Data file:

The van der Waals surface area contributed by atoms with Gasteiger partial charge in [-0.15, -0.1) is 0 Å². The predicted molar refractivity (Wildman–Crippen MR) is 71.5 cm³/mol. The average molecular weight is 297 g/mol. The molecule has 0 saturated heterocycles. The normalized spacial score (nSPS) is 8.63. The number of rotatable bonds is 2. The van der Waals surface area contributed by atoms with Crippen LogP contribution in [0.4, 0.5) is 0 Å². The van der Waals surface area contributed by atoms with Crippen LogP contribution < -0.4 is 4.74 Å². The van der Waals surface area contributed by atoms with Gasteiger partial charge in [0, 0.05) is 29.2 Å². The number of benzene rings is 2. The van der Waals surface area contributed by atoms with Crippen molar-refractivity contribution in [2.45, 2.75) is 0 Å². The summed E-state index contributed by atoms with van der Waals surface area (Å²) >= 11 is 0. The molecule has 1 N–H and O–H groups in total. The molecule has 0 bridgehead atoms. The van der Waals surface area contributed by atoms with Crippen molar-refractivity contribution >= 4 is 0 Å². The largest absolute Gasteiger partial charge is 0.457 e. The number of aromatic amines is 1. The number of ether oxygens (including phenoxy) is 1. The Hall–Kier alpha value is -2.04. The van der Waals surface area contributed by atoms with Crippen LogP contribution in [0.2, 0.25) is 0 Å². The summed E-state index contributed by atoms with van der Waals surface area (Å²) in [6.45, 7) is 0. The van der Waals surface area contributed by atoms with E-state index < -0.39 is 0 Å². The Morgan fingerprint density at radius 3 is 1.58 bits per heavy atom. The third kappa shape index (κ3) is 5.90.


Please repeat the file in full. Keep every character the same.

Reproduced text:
The van der Waals surface area contributed by atoms with Gasteiger partial charge in [-0.15, -0.1) is 0 Å². The predicted molar refractivity (Wildman–Crippen MR) is 71.5 cm³/mol. The average molecular weight is 297 g/mol. The molecule has 0 saturated heterocycles. The normalized spacial score (nSPS) is 8.63. The number of rotatable bonds is 2. The van der Waals surface area contributed by atoms with Crippen LogP contribution in [0.4, 0.5) is 0 Å². The van der Waals surface area contributed by atoms with Crippen LogP contribution < -0.4 is 4.74 Å². The van der Waals surface area contributed by atoms with Gasteiger partial charge in [0, 0.05) is 29.2 Å². The number of benzene rings is 2. The van der Waals surface area contributed by atoms with Crippen molar-refractivity contribution in [2.45, 2.75) is 0 Å². The summed E-state index contributed by atoms with van der Waals surface area (Å²) >= 11 is 0. The molecule has 1 N–H and O–H groups in total. The molecule has 0 bridgehead atoms. The van der Waals surface area contributed by atoms with Crippen molar-refractivity contribution >= 4 is 0 Å². The largest absolute Gasteiger partial charge is 0.457 e. The number of aromatic amines is 1. The number of ether oxygens (including phenoxy) is 1. The Hall–Kier alpha value is -2.04. The van der Waals surface area contributed by atoms with Crippen LogP contribution in [0.2, 0.25) is 0 Å². The summed E-state index contributed by atoms with van der Waals surface area (Å²) in [6.45, 7) is 0. The van der Waals surface area contributed by atoms with E-state index < -0.39 is 0 Å². The Morgan fingerprint density at radius 3 is 1.58 bits per heavy atom. The third kappa shape index (κ3) is 5.90.